The imaginative use of miniature effects adds to the film's effectiveness. Though variable, Wise mostly shows enemy ships only from a great distance using long lenses, as the crew of the Nerka would have spied them. Some of the effects are rather clever, such as one heart-stopping moment when a depth charge lingers on the Nerka's hull, before finally sliding off moments before it explodes. The scale of water droplets gives the effects away in some shots, while in others wires manipulating the submarine and torpedoes in underwater scenes are visible, but for 1958 the special effects are unusually good.

Wise, a former editor who'd worked on Citizen Kane and The Magnificent Ambersons before becoming a director at RKO, maintains a taut pace (the picture is only 93 minutes long), with several standout scenes. In one, a crewman (Nick Cravat, a longtime friend of Lancaster's, in most of the latter's films) is trapped on deck during a crash dive, prompting an emergency rescue. (The scene cleverly makes use of Cravat's background as a circus acrobat, where he had partnered with Lancaster.) The death of another crewman is quite shocking by 1958 standards and still unsettling even now, and the film is surprisingly grim at times: hoping to fool the destroyer into thinking the their sub has been destroyed, Richardson orders oil, papers, clothing, and other expendable debris flushed through the torpedo tubes. "The men that were killed," he adds, "Send them up through the tubes."

Except for third-billed Jack Warden, playing Richardson's only ally aboard the sub, the rest of the cast mainly act as a kind of Greek chorus reacting to what essentially is a two-man drama, though they're also there to take an even more extreme position than the more cautious, by-the-book Bledsoe. The movie was, somewhat famously, Don Rickles's first movie role. He's good, but the script reins in his signature brand of humor for the most part. Brad Dexter, Joe Maross, and Rudy Bond have more prominent parts. Pretty Mary LaRoche has a small part as Richardson's wife, a role of the type that seems to exist solely to get a woman's name in the credits and on the poster. (As Sergei Hasenecz writes, she does serve to humanize Gable's character a teeny bit, but mostly she exists to give the film at least one female character.)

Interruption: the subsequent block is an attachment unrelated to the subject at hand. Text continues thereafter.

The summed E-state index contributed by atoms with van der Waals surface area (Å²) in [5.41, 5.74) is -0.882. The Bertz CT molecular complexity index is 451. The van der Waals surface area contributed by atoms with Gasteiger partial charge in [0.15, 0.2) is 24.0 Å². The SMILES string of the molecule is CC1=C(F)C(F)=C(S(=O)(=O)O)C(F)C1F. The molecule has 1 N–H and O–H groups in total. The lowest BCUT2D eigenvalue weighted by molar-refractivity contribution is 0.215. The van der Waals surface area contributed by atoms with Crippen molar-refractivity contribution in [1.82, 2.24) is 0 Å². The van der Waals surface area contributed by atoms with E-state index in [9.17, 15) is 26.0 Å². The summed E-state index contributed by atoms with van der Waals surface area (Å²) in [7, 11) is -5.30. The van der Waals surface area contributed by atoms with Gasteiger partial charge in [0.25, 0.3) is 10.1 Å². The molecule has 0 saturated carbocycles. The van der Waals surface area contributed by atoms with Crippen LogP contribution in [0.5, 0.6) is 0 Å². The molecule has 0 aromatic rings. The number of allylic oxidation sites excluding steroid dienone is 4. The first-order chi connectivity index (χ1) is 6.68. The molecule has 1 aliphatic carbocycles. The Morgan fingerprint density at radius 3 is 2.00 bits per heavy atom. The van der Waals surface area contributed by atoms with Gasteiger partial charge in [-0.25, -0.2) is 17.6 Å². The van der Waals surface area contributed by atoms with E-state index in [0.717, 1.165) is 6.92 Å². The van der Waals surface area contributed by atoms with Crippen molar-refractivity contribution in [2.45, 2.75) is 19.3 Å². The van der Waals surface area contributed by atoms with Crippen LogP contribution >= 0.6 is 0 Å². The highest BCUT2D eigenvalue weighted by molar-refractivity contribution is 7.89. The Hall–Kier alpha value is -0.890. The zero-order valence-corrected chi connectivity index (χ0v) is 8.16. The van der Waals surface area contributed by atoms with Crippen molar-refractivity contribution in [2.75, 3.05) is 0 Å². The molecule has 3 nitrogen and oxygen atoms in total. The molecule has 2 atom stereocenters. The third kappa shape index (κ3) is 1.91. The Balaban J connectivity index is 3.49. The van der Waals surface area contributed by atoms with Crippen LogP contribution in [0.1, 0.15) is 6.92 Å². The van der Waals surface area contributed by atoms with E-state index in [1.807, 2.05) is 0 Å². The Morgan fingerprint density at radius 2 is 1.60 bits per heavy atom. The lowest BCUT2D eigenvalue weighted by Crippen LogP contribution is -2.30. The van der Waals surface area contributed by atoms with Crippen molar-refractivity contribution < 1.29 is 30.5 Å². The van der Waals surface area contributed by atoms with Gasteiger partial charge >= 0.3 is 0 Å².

Video & Audio

As noted in more detail above, Run Silent Run Deep's box art promises a 1.85:1 widescreen presentation but the image is 1.66:1. Either way it's a good transfer, the black-and-white film appears to have been mostly sourced from the original camera negative, with a few sections here and there replaced with secondary elements. English subtitles supplement the strong DTS-HD Master Audio 2.0 mono soundtrack, which is in synch throughout. The disc is region "A" encoded. The only Extra Feature is a trailer, in high-def.

Parting Thoughts

More entertaining than I had remembered, despite its overly familiar plot and characters, Run Silent Run Deep looks very good on Blu-ray and thus Recommended.

Stuart Galbraith IV is the Kyoto-based film historian and publisher-editor of World Cinema Paradise. His credits include film history books, DVD and Blu-ray audio commentaries and special features.